Newspaper Page Text
INDICATE ( HOPS
( OF (iHKAT SIZE
T Cotton Production May Exceed Hecord?Condition
I Washington, Aug. 31.?A bumper
crop of cotton which may equal or
L exceed the record crop of 11)11 \v..on
final returns are made. Is. indicated
?.v t'nu fiAivjrtmont nr nerifu 1Tnrp's r<?
I. CA A C ** * v- v V/ * - ^ x. - - -
pon today showing the condition of
t:ie crop on August 25 to be 7S per
cent of a normal total production o.
15.000,000 bales of 500 pounds gross
weight is interpreted by the department
experts from the condition figures.
TMs is 1,365,000 bales more
^ than forecast from the July condition
figures, the result of excellent
growing conditions throughout the
' cotton belt during August.
The ccndition of the cotton crop of
^:e Un'ted States on August .25 was
~3s.o per cent of a normal, the United
States department ci agriculture^
crop reporting board announced at
noon today in its .ourth- condition report
of the season. This compares
with 76.4 per cent, on July 25 this
year 6S.2 per cent, on August 25 last
year, 7418 per cent, in 1912 and 73.4
I per cent, the average for the past ten
k years -on August 25.
B. Following toe last condition report
f in July the crop reporting board announced
that the condition of July 25
forecast a yeild of 179 pounds of cotton
per acre, which on the acreage
reported July 1, viz., 36,960,000 would
produce 6,616,000,000 pounds of lint,
or about 13,800,000 bales c? 500
pounds gross weight It added that
if an allowance of one per cent, be
l ma Hp for a bandonment of acreasre.
Hkt:e forecast would be about 13,725,
The official figures of the crop reft
porting board announce the equiva|
ent in yield or 100 per cent, condition
' on August 25 as 259.7 pounds per
acre. With an avearge of 36,590,000,
making an allowance oi. one per cent,
'.or abandonment, the forecast of
yield as indicated from the Augu#t
25 condition can be obtained in
points. This total of pounds may be
reduced to 500 pounds gross weight
T bales by dividing by 478.1 pounds, tue
average net weight of such bales.
Conditions by States.
Comparison of conditions by States
Aug. 25 July. 25 Aug. 25 10-yr
a - 1 a i 4 1 m 4 1A10 1A10
stales. lyi-t lyj.-* i?i- a.v.
Yirgina S6 S9 SO SO SI
N. Carolina ...82 86 78 75 77
S. "Carolina ...77 79 77 73 76
" Georgia 81 S2 76 70 76
Florida 83 So SI 73 78
' Alabama 77 SI 72 75 74
Mississippi . .75 79 69 70 73
Louisiana .. .66 76 67 74 68
Texas 79 71 64 76 70
Arkansas ... .75 72 72 77 76
Tennessee .. .76 73 80 76 S2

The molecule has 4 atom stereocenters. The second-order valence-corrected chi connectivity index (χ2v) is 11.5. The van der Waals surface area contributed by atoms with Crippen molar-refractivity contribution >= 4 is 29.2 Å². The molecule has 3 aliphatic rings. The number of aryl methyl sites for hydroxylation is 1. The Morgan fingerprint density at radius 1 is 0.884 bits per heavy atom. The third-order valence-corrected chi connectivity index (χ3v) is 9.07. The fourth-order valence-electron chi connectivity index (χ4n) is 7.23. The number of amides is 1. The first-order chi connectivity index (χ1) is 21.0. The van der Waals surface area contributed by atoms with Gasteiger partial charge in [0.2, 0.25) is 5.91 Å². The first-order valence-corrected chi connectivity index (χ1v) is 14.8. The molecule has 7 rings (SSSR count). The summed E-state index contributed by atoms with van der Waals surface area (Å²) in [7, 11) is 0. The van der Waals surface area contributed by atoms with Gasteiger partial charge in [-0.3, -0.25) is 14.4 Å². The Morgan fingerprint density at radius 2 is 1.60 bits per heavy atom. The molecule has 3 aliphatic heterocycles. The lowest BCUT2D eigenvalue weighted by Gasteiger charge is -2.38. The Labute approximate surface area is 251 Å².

Missouri 72 75 72 73 S3
Oklahoma . . .80 75 45 84 73
California .. .98 100 S6 95 ?
J^United States .76.4 6S.2 74.8 73.4
me nxtn condition report 01 tne
season, giving the condition of that
'crop on September 25, will be isseud
at noon, Eastern time, Uriday, October
"Tee condition of that cotton crop
on August 25, which was 7S per cent,
of a normal," says an official statement,
"is interpreted as indicating a
yield per acre of about 197 pound,
which compares with 1S2 pounds per
acre produced a year ago and 1S2.2
m pound per acre year average.
"A yield per acre o.: 197 pounds
on the estimated planted area of 36,960,000
acres would produce about
7,290,000.000 pounds, or about 15,240.000
bales o':' 500 rounds. s'ross
"There is usually some abandonment
the average about 1 per cent.
Allowing for one per cent, abandonpPment,
there would remain an indiLcated
production of about 1~?.090,000
bales, which compares with a producW
tion of 14,156,000 bales last year. 13,703,000
in 1912, a production of 15,
693,000 in the record year of 1911 and
11,609,000 in 1910.*'
3> COLLEGE NOTES. ?
Professor Chapman will have the
buildings and grounds at the college
in good shape for the opening. He
has had charge of a new sewer system
on the campus which took careful
expert engineering to do success
fully. 'All the buildings are now con
i nectea ana tne sanitary conditions
I are now as perfect as science can
1 * * *
Miss Caroline Cromer has succeeded
Mrs. R. P. Holland as college librarian
and has been busy for several weeks
putting the library in order. A complete
card index of the books is being
rr??.de which will greatly increase the
[value of the library to the students.
A large number of books, of purely
!Aiken Not i
Statement of His. P
Counsel of the
The following letter w;
the Third District:
C. s barrktt, President
Union City, Georgia
BOARD OF DIRECTORS
i.. m rhodes. Chairman
Huntington, Tennessee ?
o f dornblaser, Secretary g
p w. cox, r** i
Coliax, Washington VU \
C. C. WRIGHT,
Hunting Creek, X, < \
T. J. DOUG I. AS,
August 22, 1914.
I have your good letter inquiring